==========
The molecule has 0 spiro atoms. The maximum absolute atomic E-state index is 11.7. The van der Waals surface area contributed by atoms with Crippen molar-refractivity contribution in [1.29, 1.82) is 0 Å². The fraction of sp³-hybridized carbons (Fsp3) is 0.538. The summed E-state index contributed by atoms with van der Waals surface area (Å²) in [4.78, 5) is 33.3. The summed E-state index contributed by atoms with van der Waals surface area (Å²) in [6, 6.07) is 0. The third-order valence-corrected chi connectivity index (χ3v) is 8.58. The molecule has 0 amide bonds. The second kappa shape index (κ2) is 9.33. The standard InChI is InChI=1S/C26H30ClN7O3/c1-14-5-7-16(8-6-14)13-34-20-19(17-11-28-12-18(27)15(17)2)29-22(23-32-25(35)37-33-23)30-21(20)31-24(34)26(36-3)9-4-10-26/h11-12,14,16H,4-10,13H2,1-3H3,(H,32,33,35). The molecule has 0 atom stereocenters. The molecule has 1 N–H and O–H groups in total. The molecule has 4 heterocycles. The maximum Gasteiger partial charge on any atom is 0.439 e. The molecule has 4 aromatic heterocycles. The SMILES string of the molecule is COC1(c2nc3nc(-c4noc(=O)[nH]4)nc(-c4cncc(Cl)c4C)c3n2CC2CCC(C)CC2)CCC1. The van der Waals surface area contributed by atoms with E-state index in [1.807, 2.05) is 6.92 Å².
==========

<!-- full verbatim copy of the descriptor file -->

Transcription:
The molecule has 0 spiro atoms. The maximum absolute atomic E-state index is 11.7. The van der Waals surface area contributed by atoms with Crippen molar-refractivity contribution in [1.29, 1.82) is 0 Å². The fraction of sp³-hybridized carbons (Fsp3) is 0.538. The summed E-state index contributed by atoms with van der Waals surface area (Å²) in [4.78, 5) is 33.3. The summed E-state index contributed by atoms with van der Waals surface area (Å²) in [6, 6.07) is 0. The third-order valence-corrected chi connectivity index (χ3v) is 8.58. The molecule has 0 amide bonds. The second kappa shape index (κ2) is 9.33. The standard InChI is InChI=1S/C26H30ClN7O3/c1-14-5-7-16(8-6-14)13-34-20-19(17-11-28-12-18(27)15(17)2)29-22(23-32-25(35)37-33-23)30-21(20)31-24(34)26(36-3)9-4-10-26/h11-12,14,16H,4-10,13H2,1-3H3,(H,32,33,35). The molecule has 0 atom stereocenters. The molecule has 1 N–H and O–H groups in total. The molecule has 4 heterocycles. The maximum Gasteiger partial charge on any atom is 0.439 e. The molecule has 4 aromatic heterocycles. The SMILES string of the molecule is COC1(c2nc3nc(-c4noc(=O)[nH]4)nc(-c4cncc(Cl)c4C)c3n2CC2CCC(C)CC2)CCC1. The van der Waals surface area contributed by atoms with E-state index in [1.807, 2.05) is 6.92 Å².